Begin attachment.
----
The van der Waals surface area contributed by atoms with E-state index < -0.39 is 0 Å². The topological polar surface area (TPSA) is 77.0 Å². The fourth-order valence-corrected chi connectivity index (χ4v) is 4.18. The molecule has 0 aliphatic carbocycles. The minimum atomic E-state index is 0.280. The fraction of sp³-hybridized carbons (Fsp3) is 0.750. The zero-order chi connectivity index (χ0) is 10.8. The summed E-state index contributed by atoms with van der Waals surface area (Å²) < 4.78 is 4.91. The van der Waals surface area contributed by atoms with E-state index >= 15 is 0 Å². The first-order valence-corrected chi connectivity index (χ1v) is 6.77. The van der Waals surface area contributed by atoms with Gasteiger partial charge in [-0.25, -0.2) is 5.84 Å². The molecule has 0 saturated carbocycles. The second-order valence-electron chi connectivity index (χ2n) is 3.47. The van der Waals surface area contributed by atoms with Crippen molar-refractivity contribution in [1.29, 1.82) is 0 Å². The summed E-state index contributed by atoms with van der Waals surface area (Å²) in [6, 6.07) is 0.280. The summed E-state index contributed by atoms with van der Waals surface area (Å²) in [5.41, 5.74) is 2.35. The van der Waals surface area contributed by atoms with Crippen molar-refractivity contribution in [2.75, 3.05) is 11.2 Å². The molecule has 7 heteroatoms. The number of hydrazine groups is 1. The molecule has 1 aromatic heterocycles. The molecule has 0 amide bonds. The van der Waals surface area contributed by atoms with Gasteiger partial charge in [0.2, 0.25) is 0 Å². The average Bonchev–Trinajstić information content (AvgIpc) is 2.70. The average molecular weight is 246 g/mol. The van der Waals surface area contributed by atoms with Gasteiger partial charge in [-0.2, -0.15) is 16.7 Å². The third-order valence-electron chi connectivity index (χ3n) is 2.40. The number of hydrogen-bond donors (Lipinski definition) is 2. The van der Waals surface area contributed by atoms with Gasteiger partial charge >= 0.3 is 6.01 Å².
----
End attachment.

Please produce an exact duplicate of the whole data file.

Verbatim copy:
The van der Waals surface area contributed by atoms with E-state index < -0.39 is 0 Å². The topological polar surface area (TPSA) is 77.0 Å². The fourth-order valence-corrected chi connectivity index (χ4v) is 4.18. The molecule has 0 aliphatic carbocycles. The minimum atomic E-state index is 0.280. The fraction of sp³-hybridized carbons (Fsp3) is 0.750. The zero-order chi connectivity index (χ0) is 10.8. The summed E-state index contributed by atoms with van der Waals surface area (Å²) < 4.78 is 4.91. The van der Waals surface area contributed by atoms with E-state index >= 15 is 0 Å². The first-order valence-corrected chi connectivity index (χ1v) is 6.77. The van der Waals surface area contributed by atoms with Gasteiger partial charge in [-0.25, -0.2) is 5.84 Å². The molecule has 0 saturated carbocycles. The second-order valence-electron chi connectivity index (χ2n) is 3.47. The van der Waals surface area contributed by atoms with Crippen molar-refractivity contribution in [1.29, 1.82) is 0 Å². The summed E-state index contributed by atoms with van der Waals surface area (Å²) in [6, 6.07) is 0.280. The summed E-state index contributed by atoms with van der Waals surface area (Å²) in [5.41, 5.74) is 2.35. The van der Waals surface area contributed by atoms with Crippen molar-refractivity contribution in [2.75, 3.05) is 11.2 Å². The molecule has 7 heteroatoms. The number of hydrazine groups is 1. The molecule has 1 aromatic heterocycles. The molecule has 0 amide bonds. The van der Waals surface area contributed by atoms with Gasteiger partial charge in [0.2, 0.25) is 0 Å². The average Bonchev–Trinajstić information content (AvgIpc) is 2.70. The average molecular weight is 246 g/mol. The van der Waals surface area contributed by atoms with Gasteiger partial charge in [-0.2, -0.15) is 16.7 Å². The third-order valence-electron chi connectivity index (χ3n) is 2.40. The number of hydrogen-bond donors (Lipinski definition) is 2. The van der Waals surface area contributed by atoms with Gasteiger partial charge >= 0.3 is 6.01 Å².